Not a bad dream to have.

Read Lomberg's report from the second day at the conference here.

 
See other posts from May 2013

 

Or read more blog entries about: about science writing, Future Mission Concepts, future technology

Comments:

Bob Ware: 05/21/2013 12:15 CDT

Can we go? Yes. Should we go? Yes. 1st contact will not be easy. It could be volatile. It could be benevolent. It will be interesting either way. 1st communication probably will need to be simple visual with an image and 1 word text and verbal with it. EX: image of: APPLE, below lettering A P P L E then spoken APPLE. Whether we can mimic each others speech sounds won't be known until tried. Remember a starship crew has to be able to manufacture and reproduce consumables as well as items for repair. A starship cannot possibly carry all we need to survive and return to collect more supplies for the colonists and bring out more colonists. A starship as a freighter has the same criteria to meet. If you loose the freighter, well ... Starship flight as all other spaceflight is an acceptable risk or we would not take the flight. Those who say it is to dangerous need to remain behind and let those of us who see this as an acceptable risk take the trek.

Max: 05/21/2013 03:30 CDT

I think we need to wait until some grownups build a starship and then hijack it. That's what Gracie and Paul would have done...

Zorbonian : 05/22/2013 02:57 CDT

We are even assuming that alien life is even remotely like us. What if they are completely different, intelligent in a vastly different way? Think along the lines of Tin Man from Star Trek TNG, for example. Or they could be like the Sheliak - the species that considered humanity to be a plague that would be better off eradicated (they may not be too far off the mark :-) ). And those examples are still within the realm of human understanding... Something that was recently posted on one of the main Internet portals about the possibility and economic feasibility of a Star Trek type of future was pretty interesting.

Bob Ware: 05/22/2013 09:08 CDT

Hey Z -- long time no hear... Good points you made ref'ing ST-TNG, Star Trek is a concept and a good one at that. It all started back in Sep't '66.

Zorbonian : 05/24/2013 02:34 CDT

BWARE! - how goes it? I have been reading the blogs every so often. Yep, good ol' Star Trek. There is a group (at least one) that advocates us (humanity? the U.S.? - not sure) building a star ship like the Enterprise (building it in space). Of course, the group realizes that it would not be able to be exactly like the ones in the series. The propulsion system would be different (probably an advanced system that would be able to get us to Mars in 90 days or less), and they feel that the saucer section should rotate, creating artificial gravity. The thing is, if we don't start somewhere, we will never do it. Necessity is the mother of invention - a lot of things get invented this way (the phillips head screwdriver and screws, for example).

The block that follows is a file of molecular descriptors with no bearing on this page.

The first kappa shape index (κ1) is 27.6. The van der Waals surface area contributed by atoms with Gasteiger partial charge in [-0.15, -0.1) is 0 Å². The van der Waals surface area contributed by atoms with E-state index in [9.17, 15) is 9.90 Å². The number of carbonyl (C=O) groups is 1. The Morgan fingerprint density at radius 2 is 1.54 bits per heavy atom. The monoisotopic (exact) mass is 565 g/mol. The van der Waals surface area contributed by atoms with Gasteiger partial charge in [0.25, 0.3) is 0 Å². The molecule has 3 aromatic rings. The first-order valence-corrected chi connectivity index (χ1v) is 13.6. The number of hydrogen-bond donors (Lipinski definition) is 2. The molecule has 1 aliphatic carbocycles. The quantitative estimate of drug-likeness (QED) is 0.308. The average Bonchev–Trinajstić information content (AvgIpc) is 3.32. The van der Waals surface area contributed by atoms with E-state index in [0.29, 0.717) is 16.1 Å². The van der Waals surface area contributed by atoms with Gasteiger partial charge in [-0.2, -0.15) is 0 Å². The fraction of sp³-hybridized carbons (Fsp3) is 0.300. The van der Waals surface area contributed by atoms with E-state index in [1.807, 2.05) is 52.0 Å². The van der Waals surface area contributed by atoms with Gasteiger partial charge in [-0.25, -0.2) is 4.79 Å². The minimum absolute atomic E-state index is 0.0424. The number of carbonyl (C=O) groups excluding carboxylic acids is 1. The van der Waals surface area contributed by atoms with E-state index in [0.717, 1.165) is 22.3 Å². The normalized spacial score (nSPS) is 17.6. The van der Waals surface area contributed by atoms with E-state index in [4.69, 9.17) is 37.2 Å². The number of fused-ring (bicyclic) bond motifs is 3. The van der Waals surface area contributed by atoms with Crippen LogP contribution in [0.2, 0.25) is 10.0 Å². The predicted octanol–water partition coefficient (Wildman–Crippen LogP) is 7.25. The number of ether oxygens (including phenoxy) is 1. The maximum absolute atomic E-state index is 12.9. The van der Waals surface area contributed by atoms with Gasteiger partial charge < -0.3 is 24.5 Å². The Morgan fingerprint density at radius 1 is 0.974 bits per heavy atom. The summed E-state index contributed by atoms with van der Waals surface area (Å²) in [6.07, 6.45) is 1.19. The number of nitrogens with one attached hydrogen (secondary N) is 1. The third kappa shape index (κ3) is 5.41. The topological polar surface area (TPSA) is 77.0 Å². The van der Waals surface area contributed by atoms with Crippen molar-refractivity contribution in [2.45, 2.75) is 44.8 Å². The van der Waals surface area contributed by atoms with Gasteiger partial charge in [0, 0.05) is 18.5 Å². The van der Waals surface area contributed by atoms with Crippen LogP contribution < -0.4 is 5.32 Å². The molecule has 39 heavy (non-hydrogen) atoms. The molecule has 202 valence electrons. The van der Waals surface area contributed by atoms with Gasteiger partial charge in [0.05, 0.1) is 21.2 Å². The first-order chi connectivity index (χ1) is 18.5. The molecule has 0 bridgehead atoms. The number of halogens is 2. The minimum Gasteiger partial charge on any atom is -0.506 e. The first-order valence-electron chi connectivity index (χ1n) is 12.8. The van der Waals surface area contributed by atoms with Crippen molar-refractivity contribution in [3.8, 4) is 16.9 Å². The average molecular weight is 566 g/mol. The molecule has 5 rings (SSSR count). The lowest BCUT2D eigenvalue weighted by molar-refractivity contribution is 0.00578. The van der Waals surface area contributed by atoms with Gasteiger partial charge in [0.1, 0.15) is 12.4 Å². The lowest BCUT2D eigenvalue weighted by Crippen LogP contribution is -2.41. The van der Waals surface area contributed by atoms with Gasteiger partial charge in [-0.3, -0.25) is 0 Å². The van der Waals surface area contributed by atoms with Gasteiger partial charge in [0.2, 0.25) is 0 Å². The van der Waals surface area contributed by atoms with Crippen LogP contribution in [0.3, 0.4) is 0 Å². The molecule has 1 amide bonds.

Bob Ware: 05/26/2013 01:05 CDT

Hey Z, I did not know about that starship group. Who are they?They do have the right idea. Sure something like that has to be built in space as well as have its own manufacturing ability and a large enough crew and living space for mental health issues. Remember the old blog days when I pushed the rotation saucer section also in my design? Glad you're are still around. I wish we still had the old blog section. Star Trek designs (Heavy Cruiser class, exceeds our ability in the structural loads limits, engine mount right angles by example) so we have to have a slightly different design. I had a needed design in the '60's which ended up with Star Trek coming up with it. They called her Voyager...30 years later.

Zorbonian : 05/26/2013 11:19 CDT

Here you go - the link: http://www.buildtheenterprise.org/. Don't you just hate it when someone else gets credit for your idea just because they have the funding or means to get the idea out there?

Zorbonian : 05/26/2013 11:34 CDT

On the "Enterprise" website on the left you will see between 20 - 25 links. If you click on the first link and read - "Our Space Problem" - it echoes my sentiments exactly.

Bob Ware: 05/29/2013 11:04 CDT

Hey Z -- Thanks. yeah I hate my ideas being stolen just as much as the next victim when funding is the sole issue. As we say in radio, plagerism is the highest form of flattery! LOL!! I'll check the links tomorrow. I spent most of the night doing Martian meteorology.

Bob Ware: 06/01/2013 11:42 CDT

Hey Z - Sorry, I forgot to enter comments. That is one hefty R&D idea hey have. The general idea and approach is a great idea. I'm not to thrilled with the overall propulsion structural design. The radiation issue is now recorded by MSL as a serious issue. They need to figure that out real fast. See: http://www.nasa.gov/home/hqnews/2013/may/HQ_13-165_MSL_Radiation_Findings.html Meteoroid shielding and repairs is the least of their worries, A triple hull is not necessary unless it figures into shielding but the material to shield is the key.

Zorbonian : 06/04/2013 03:41 CDT

Yeah - I think there will be a lot of things that would have to be re-worked, but we have to start somewhere. I can see people getting really excited about building a Star Trek type of Enterprise. What I am thinking about the radiation shielding is some sort of active electrical type of shield. More things need to be tested to see what keeps out the radiation the best. I agree with what you said about this new website. What bothers me about it is that the blogs that have had the most current responses are not at the top, so you have to go looking for them...